That's not the way Brook sees it. The "lords, ladies, officers, soldiers, sailors, messengers, and other attendants" that my fairly standard text calls for are simply clutter, to Brook's current way of thinking; they add nothing to the play's essential dynamics. The only figures crucial to bring onto the square red carpet that the director designates as his all-purpose playing area are Hamlet, the elder Hamlet's ghost, Gertrude, Claudius, Polonius, Ophelia, Laertes, Horatio, Rosencrantz and Guildenstern, two of the traveling players, and the grave digger--all of them portrayed by eight actors. As Ethel Barrymore remarked at the end of her vehicle Sunday, "That's all there is, there isn't anymore."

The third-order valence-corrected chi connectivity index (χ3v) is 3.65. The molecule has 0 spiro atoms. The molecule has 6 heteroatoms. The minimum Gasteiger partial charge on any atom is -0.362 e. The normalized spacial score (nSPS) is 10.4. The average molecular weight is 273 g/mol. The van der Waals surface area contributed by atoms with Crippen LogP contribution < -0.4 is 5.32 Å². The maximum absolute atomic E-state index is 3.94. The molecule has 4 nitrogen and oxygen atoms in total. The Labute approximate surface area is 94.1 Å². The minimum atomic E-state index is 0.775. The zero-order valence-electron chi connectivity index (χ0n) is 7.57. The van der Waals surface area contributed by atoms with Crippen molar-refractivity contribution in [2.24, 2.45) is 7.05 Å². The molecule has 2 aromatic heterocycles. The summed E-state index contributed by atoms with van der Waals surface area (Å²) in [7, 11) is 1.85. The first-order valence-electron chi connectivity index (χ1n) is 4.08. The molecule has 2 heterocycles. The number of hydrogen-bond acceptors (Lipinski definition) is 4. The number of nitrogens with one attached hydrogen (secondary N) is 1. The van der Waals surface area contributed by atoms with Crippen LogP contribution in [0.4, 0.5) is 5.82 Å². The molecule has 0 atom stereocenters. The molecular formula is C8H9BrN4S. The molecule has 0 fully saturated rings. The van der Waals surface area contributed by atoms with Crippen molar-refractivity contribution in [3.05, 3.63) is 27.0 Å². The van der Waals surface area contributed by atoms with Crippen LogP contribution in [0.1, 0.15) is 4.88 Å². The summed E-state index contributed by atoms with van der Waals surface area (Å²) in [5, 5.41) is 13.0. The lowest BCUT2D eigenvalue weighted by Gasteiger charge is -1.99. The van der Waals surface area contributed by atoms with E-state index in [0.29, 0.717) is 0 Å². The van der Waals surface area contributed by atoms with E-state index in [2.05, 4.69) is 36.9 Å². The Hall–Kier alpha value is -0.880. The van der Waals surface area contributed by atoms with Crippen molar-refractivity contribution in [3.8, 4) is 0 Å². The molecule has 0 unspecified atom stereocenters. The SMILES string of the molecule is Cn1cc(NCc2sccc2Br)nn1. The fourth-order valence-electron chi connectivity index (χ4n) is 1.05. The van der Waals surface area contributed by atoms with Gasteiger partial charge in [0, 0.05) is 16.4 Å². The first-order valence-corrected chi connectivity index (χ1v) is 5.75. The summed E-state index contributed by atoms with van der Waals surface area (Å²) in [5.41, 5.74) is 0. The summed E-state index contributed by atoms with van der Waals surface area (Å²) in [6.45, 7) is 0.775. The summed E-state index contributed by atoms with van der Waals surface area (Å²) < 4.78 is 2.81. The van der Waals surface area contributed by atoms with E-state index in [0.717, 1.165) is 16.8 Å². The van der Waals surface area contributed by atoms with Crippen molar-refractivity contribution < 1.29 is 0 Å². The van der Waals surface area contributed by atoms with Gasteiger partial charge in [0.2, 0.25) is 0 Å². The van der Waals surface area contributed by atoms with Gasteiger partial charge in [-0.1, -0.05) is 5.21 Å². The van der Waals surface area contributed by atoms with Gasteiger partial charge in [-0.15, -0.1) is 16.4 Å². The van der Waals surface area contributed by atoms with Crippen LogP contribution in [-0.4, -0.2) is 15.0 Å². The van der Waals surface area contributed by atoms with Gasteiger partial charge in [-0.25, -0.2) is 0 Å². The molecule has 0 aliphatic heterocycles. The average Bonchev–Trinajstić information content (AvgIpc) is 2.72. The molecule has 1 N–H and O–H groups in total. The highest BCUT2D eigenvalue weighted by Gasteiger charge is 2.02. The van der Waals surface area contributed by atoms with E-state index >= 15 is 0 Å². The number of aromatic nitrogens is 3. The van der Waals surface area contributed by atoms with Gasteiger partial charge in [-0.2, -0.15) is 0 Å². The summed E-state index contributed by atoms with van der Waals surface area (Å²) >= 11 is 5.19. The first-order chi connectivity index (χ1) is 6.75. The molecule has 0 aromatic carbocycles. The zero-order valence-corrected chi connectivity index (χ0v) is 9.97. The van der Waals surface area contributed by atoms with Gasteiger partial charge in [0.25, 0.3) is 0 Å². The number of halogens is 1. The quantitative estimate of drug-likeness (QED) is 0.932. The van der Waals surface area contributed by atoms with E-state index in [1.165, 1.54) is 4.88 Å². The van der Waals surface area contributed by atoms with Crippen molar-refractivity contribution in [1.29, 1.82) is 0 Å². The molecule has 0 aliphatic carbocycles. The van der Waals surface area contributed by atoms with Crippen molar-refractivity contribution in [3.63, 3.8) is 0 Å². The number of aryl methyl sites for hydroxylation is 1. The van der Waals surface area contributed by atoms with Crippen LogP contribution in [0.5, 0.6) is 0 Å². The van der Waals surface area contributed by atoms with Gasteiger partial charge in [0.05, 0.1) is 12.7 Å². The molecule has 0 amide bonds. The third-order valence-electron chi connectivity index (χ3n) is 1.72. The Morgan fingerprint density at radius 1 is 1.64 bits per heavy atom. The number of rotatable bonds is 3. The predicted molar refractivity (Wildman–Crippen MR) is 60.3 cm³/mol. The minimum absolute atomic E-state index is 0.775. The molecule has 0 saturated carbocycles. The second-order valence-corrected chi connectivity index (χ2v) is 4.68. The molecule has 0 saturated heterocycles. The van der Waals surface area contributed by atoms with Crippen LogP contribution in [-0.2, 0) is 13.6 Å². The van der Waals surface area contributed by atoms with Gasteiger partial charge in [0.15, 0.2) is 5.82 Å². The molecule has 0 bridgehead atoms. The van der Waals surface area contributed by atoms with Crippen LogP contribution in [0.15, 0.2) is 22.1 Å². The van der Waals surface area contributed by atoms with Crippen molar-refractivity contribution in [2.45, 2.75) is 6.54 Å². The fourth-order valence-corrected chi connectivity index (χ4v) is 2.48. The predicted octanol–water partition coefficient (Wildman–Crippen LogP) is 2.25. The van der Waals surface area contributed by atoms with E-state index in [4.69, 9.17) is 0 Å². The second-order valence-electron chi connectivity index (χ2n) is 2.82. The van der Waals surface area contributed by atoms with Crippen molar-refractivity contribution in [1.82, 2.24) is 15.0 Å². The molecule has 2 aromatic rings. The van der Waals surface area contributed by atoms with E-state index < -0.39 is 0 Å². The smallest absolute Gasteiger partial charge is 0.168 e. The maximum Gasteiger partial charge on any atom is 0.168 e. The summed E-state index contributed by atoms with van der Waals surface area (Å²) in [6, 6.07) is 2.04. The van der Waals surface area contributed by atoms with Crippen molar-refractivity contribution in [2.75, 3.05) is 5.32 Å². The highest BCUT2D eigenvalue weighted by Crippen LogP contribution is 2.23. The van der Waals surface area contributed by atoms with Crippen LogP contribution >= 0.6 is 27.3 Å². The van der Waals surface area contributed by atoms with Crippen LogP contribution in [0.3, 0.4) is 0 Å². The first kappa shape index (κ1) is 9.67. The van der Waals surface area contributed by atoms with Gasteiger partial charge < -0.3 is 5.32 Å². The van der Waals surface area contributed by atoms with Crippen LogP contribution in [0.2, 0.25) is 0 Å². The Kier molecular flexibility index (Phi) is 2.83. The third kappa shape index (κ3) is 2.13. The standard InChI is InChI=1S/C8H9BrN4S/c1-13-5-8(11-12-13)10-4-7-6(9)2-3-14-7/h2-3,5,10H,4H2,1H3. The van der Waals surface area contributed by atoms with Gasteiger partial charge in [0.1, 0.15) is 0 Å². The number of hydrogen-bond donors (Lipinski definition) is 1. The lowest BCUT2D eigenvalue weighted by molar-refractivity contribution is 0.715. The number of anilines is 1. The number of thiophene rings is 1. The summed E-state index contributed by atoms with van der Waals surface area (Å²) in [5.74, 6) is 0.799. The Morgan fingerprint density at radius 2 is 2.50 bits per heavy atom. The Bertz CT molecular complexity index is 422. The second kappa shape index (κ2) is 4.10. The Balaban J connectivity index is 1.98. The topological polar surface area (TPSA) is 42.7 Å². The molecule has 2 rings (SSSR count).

Brook's approach does yield a fresh insight that makes Shakespeare's work eminently worth seeing. You'd think it impossible to put Hamlet any more in the middle of things than he already is, given that the role is sometimes called the longest and greatest in dramatic literature. But, in this back-to-basics version of the play, there are fewer blokes around to distract attention from him. For instance: In the opening scenes, when the ghost of Hamlet's late father is demanding attention, Horatio, Marcellus, Bernardo, and Francisco are usually present and trembling. Brook, however, uses only Horatio for Hamlet to play against.